It finally happened!
After weeks of cough triggered contractions, sneeze provoked twitches and wind induced smirks; it actually came! An unmistakable, undeniable, unambiguous, distinctive, definite, delicious grin!
Five weeks of prodding, tickling and encouraging, and my beautiful daughter gave me a big beaming smile. Wow.
How do I know it was a real smile? I’ll start from the beginning...
Yesterday morning, my placid, serene daughter had a sulk on. Thrown (stupidly) out of her routine by her naive parents after holidaying in The Lakes, Betty’s sleeping pattern had been wholly shattered. A kranky, grouchy little girl spent five hours of the previous night wide eyed, whining and seeking to chastise and punish her stupid parents for their ambitious , ill-advised jaunt. It was a night when Dave and I were thankful that our lass is so breathtakingly cute; otherwise her whinging could easily result in acting on the desire to purposely drive screwdrivers into your own eyeballs, merely as a distraction from the hellishly grating drone of our inconvenienced child.
Once morning arrived, our little cherub was exhausted. Reluctant to feed (“Bloody hell, she is tired.”) I sneakily tried to smuggle my full breast into her snoring lips. Nothing. Worried that, missing a feed, she would feel faint, woozy and fragile, I persisted in persuading Betty to eat. Nipple leaking, I proceeded to nudge her in the nose, dribble on her sleep suit and clumsily poke about her pursed lips with the good intentioned albeit unwelcome desire to nourish my disinterested child. No joy.
Defeated, I placed Betty in her cot. I have come to learn that the chance of Betty remaining asleep when put down is, well, limited. Actually, I lie. There’s no chance. It’s never happened. I patiently pull up a chair, ready to shhh, stroke and tap, and where possible generally cajole her back to the land of nod.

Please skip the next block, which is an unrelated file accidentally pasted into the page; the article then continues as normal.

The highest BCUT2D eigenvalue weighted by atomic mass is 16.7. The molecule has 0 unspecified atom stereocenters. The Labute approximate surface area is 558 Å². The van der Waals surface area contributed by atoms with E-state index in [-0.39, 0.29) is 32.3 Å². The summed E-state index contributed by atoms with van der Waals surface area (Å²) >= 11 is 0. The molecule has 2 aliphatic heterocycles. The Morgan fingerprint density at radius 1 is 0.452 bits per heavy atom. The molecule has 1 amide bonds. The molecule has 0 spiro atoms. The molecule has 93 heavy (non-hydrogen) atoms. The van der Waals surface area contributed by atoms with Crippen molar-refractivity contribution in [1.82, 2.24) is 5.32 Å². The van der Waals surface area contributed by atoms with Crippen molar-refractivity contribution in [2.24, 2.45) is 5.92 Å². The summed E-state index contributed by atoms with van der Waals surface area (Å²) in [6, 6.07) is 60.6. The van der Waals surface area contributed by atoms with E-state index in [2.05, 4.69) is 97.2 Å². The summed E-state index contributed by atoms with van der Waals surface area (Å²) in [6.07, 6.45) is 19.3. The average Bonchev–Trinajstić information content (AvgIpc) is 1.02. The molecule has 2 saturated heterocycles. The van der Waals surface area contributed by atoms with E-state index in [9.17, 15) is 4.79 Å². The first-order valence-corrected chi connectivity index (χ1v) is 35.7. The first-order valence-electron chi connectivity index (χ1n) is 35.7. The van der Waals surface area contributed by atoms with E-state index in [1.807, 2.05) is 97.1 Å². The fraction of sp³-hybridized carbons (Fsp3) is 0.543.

After four or five minutes of allowing herself to drift in and out of a light sleep, Betty began to dream. Pulling a range of crumpled, stretched, furrowed and overly expressive faces Jim Carrey would be proud of, my little girl tried out her face, in a way only newborn babies can, and Botox junkies wish they could. After warming up her face, my daughter progressed to her vocal chords. Following the usual drift off murmurs came a hearty, hard done to, genuine sounding cry. Which was actually part of her dream. Betty woke up.
Amazing. Amazing that someone so small and inexperienced already has an imagination so established that her dreams can conjure up such lively reactions. I, too, have woken myself with hearty laughter due to a particularly vivid dream (I once remember waking myself because I laughed aloud in my dream at Neil ‘Razor’ Ruddock farting on a match in the ‘I’m A Celebrity’ jungle. Classic.).
The thought of Betty crying at her own dream, and frightening herself, made me laugh, aloud, to the point where I worried I would really make her cry.
As I continued to laugh, I looked through the cot bars at my daughters startled face, who when, on clocking my huge grin, SMILED BACK!!
Not believing the smile to be a conscious behaviour, I dropped my grin. She dropped hers. I smiled again. And SO DID SHE!! We repeated this smiling/not smiling routine four or five times, and each time Betty mirrored my ridiculous smirk.
What a gorgeous moment. I could feel my daughter knowing me and smiling with me. A connection. A joke shared. One tickled little girl. One tickled pink Mum.